The Canadian must have sensed, as assuredly as Schumacher, the die was cast in those moments immediately before the start. After the safety car peeled away, Villeneuve had to make use of an open road and clear vision. Schumacher squeezed his Ferrari inside Jean Alesi's Benetton-Renault at the start of the fifth lap, half-way round it forced Villeneuve into meek surrender, and by the end of it led the grand prix by six seconds.

By the end of the ninth lap, he was 34 seconds ahead, enough time to accommodate an unscheduled pit stop. It was Villeneuve and others who required such a luxury, scurrying in and out to take on intermediate tyres. Soon they were back in for slicks, Schumacher also, but no amount of weaponry could threaten the German.

When the inevitable debates over tyres and use of the safety car (behind which Mika Hakkinen and Pedro Diniz overtook and thus collected one-race suspended bans) are swept away, we are left with yet another reminder that Schumacher has powers his rivals dare not even aspire to. Of the bright young men emerging in Formula One, Fisichella could be the most gifted. He sustained pace and concentration to earn his best position. "I don't believe this, " he said. "Now my target is a victory."

Damon Hill, the only driver to have finished in front of Schumacher in six races here, was never likely to take on his old adversary this time. He, too, went the wrong way on tyre selection and his Arrows-Yamaha was classified 14th, after pulling into the pits a lap from the end.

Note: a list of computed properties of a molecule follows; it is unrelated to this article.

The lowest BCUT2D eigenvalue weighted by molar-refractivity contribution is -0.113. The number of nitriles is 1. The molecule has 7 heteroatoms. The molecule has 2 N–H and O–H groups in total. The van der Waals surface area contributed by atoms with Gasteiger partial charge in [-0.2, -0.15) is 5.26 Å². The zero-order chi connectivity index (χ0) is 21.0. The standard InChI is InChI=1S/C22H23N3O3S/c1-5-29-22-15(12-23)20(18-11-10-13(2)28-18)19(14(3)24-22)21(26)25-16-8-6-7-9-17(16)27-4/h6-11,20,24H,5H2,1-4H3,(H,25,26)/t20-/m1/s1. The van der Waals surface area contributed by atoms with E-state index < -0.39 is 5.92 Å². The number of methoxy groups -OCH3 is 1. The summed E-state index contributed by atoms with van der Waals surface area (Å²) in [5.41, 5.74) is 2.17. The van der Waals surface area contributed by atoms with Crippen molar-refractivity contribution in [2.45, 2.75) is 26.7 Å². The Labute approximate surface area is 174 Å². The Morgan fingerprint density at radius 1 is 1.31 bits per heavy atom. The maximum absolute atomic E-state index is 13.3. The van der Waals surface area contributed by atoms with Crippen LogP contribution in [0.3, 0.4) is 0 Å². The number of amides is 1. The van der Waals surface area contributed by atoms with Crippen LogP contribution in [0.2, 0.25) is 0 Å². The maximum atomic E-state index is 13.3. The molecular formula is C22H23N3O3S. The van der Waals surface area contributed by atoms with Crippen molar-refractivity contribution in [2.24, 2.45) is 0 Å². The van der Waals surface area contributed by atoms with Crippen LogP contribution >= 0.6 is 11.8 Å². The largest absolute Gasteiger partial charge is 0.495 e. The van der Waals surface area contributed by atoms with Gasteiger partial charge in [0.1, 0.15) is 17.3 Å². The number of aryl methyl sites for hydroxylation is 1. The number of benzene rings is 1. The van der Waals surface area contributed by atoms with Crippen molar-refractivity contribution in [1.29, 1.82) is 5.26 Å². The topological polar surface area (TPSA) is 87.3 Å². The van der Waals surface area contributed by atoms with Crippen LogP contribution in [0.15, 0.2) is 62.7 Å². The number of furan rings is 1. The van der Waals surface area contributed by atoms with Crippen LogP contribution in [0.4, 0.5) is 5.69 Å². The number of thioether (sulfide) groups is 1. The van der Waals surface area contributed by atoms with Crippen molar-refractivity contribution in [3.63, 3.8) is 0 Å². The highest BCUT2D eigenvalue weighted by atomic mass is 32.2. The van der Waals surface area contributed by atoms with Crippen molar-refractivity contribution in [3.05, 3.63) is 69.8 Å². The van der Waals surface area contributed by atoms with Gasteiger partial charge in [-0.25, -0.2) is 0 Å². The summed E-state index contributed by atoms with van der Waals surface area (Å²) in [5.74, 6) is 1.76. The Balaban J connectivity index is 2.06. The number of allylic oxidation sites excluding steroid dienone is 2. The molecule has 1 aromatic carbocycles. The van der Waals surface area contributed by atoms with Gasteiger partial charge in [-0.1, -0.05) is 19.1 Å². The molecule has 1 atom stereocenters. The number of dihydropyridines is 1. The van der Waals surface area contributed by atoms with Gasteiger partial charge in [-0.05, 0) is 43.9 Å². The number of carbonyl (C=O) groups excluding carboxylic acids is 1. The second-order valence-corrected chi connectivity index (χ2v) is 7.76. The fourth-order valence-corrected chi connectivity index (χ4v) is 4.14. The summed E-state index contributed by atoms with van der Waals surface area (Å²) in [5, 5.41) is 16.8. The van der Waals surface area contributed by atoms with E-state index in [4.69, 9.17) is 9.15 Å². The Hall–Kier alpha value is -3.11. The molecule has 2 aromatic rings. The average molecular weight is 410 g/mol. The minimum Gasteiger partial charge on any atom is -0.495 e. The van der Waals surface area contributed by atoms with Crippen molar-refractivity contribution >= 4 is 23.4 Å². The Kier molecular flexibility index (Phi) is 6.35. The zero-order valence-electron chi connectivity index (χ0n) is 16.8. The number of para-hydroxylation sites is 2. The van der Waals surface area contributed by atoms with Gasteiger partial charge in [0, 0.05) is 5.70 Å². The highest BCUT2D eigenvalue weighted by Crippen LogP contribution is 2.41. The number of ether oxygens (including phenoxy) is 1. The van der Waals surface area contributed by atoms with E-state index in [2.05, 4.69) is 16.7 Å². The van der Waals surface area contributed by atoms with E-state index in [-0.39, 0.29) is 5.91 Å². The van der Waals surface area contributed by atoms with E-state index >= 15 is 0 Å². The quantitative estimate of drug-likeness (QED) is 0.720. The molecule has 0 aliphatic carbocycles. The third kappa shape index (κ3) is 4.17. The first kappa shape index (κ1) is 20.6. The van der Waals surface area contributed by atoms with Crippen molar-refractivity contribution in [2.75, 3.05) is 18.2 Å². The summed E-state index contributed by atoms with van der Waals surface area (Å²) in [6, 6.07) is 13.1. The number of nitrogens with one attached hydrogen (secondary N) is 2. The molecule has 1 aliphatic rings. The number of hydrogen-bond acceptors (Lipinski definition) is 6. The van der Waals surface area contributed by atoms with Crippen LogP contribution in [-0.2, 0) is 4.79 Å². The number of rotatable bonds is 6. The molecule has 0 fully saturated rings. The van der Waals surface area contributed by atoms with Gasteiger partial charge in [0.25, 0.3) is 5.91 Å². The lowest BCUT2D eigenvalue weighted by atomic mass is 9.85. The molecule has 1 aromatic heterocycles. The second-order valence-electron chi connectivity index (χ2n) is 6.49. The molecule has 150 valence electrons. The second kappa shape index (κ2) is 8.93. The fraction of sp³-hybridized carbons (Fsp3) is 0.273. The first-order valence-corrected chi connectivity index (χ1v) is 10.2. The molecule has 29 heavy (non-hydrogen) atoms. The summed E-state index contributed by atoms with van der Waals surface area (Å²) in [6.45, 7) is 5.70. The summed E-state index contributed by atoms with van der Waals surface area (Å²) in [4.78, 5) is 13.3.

The reigning champion, being linked with a possible move to Benetton or Jordan next season, said: "I'm furious with myself. I've been here often enough to know better. Conditions like these give you an opportunity to do well, for something that can backfire. This time it backfired."

Eddie Irvine's Ferrari tangled with the other Arrows driven by Diniz, on the last lap and went out, while David Coulthard, also retained by McLaren-Mercedes, spun off while running sixth.



1 Michael Schumacher (Ger) 10pts

(Ferrari) 1hr 33min 46.717sec

(average speed 121.907mph/196.149kph)

2 Gianluca Fisichella (It) 6pts

(Jordan-Peugeot) +26.753sec

3 Mika Hakkinen (Fin) 4pts

(McLaren-Mercedes) +30.856

4 Heinz-Harald Frentzen (Ger) 3pts

(Williams-Renault) +32.147

5 Johnny Herbert (GB) 2pts

(Sauber-Petronas) +39.025

6 Jacques Villeneuve (Can) 1pt

(Williams-Renault) +42.103

7 G Berger (Aut) Benetton-Renault +1:03.741; 8 P P Diniz (Bra) Arrows- Yamaha 1:25.931; 9 J Alesi (Fr) Benetton-Renault +1:42.008; 10 G Morbidelli (It) Sauber-Petronas) +1:42.582; 11 E Irvine (GB) Ferrari + one lap; 12 M Salo (Fin) Tyrrell-Ford + one lap; 13 J Magnussen (Den) Stewart-Ford + one lap; 14 D Hill (GB) Williams-Renault + two laps; 15 U Katayama Minardi- Hart (Japan) + two laps; 16 J Trulli (It) Prost-Mugan-Honda + two laps.

Not classified (did not finish): 17 J Verstappen (Neth) Tyrrell-Ford, 25 laps completed; 18 R Schumacher (Ger) Jordan-Peugeot 21; 19 D Coulthard (GB) McLaren-Mercedes 19; 20 T Marques (Bra) Minardi-Hart 18; 21 R Barrichello (Bra) Stewart-Ford 8; 22 S Nakano (Japan) Prost-Mugen-Honda 12.

Fastest lap: Villeneuve 1min 52.692sec (ave speed 138.344mph/222.596kph).